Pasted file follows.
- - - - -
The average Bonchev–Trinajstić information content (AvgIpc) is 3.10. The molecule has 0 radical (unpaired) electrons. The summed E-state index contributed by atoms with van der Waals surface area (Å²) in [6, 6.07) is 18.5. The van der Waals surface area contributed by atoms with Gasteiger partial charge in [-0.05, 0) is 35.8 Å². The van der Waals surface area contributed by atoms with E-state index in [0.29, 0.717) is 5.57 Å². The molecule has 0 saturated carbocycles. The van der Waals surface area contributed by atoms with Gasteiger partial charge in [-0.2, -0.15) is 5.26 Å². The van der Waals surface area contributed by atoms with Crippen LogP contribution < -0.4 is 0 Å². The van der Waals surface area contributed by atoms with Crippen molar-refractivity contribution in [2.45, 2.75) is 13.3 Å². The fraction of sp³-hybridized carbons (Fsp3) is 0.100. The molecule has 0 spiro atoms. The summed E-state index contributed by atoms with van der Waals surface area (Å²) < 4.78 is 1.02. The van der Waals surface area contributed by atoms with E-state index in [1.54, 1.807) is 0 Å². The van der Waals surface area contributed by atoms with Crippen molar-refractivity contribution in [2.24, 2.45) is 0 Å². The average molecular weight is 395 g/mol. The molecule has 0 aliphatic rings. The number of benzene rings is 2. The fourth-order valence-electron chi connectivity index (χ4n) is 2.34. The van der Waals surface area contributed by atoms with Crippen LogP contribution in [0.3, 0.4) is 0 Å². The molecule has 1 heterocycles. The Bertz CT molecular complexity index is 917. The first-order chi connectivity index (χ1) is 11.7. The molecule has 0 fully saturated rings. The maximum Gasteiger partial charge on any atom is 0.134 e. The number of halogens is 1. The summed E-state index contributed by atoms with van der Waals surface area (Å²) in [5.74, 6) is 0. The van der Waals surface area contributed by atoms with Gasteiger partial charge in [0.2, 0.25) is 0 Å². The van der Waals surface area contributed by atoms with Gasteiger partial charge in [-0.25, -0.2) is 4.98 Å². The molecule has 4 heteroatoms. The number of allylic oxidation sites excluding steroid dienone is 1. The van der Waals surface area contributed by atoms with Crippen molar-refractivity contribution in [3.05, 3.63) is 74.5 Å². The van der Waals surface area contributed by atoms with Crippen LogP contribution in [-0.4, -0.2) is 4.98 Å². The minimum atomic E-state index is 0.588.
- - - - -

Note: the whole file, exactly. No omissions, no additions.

The average Bonchev–Trinajstić information content (AvgIpc) is 3.10. The molecule has 0 radical (unpaired) electrons. The summed E-state index contributed by atoms with van der Waals surface area (Å²) in [6, 6.07) is 18.5. The van der Waals surface area contributed by atoms with Gasteiger partial charge in [-0.05, 0) is 35.8 Å². The van der Waals surface area contributed by atoms with E-state index in [0.29, 0.717) is 5.57 Å². The molecule has 0 saturated carbocycles. The van der Waals surface area contributed by atoms with Gasteiger partial charge in [-0.2, -0.15) is 5.26 Å². The van der Waals surface area contributed by atoms with Crippen LogP contribution < -0.4 is 0 Å². The van der Waals surface area contributed by atoms with Crippen molar-refractivity contribution in [2.45, 2.75) is 13.3 Å². The fraction of sp³-hybridized carbons (Fsp3) is 0.100. The molecule has 0 spiro atoms. The summed E-state index contributed by atoms with van der Waals surface area (Å²) < 4.78 is 1.02. The van der Waals surface area contributed by atoms with E-state index in [1.54, 1.807) is 0 Å². The van der Waals surface area contributed by atoms with Crippen molar-refractivity contribution in [2.24, 2.45) is 0 Å². The average molecular weight is 395 g/mol. The molecule has 0 aliphatic rings. The number of benzene rings is 2. The fourth-order valence-electron chi connectivity index (χ4n) is 2.34. The van der Waals surface area contributed by atoms with Crippen LogP contribution in [0.3, 0.4) is 0 Å². The molecule has 1 heterocycles. The Bertz CT molecular complexity index is 917. The first-order chi connectivity index (χ1) is 11.7. The molecule has 0 fully saturated rings. The maximum Gasteiger partial charge on any atom is 0.134 e. The number of halogens is 1. The summed E-state index contributed by atoms with van der Waals surface area (Å²) in [5.74, 6) is 0. The van der Waals surface area contributed by atoms with Gasteiger partial charge in [0.2, 0.25) is 0 Å². The van der Waals surface area contributed by atoms with Gasteiger partial charge in [-0.25, -0.2) is 4.98 Å². The molecule has 4 heteroatoms. The number of allylic oxidation sites excluding steroid dienone is 1. The van der Waals surface area contributed by atoms with Crippen molar-refractivity contribution in [3.05, 3.63) is 74.5 Å². The van der Waals surface area contributed by atoms with Crippen LogP contribution in [-0.4, -0.2) is 4.98 Å². The minimum atomic E-state index is 0.588.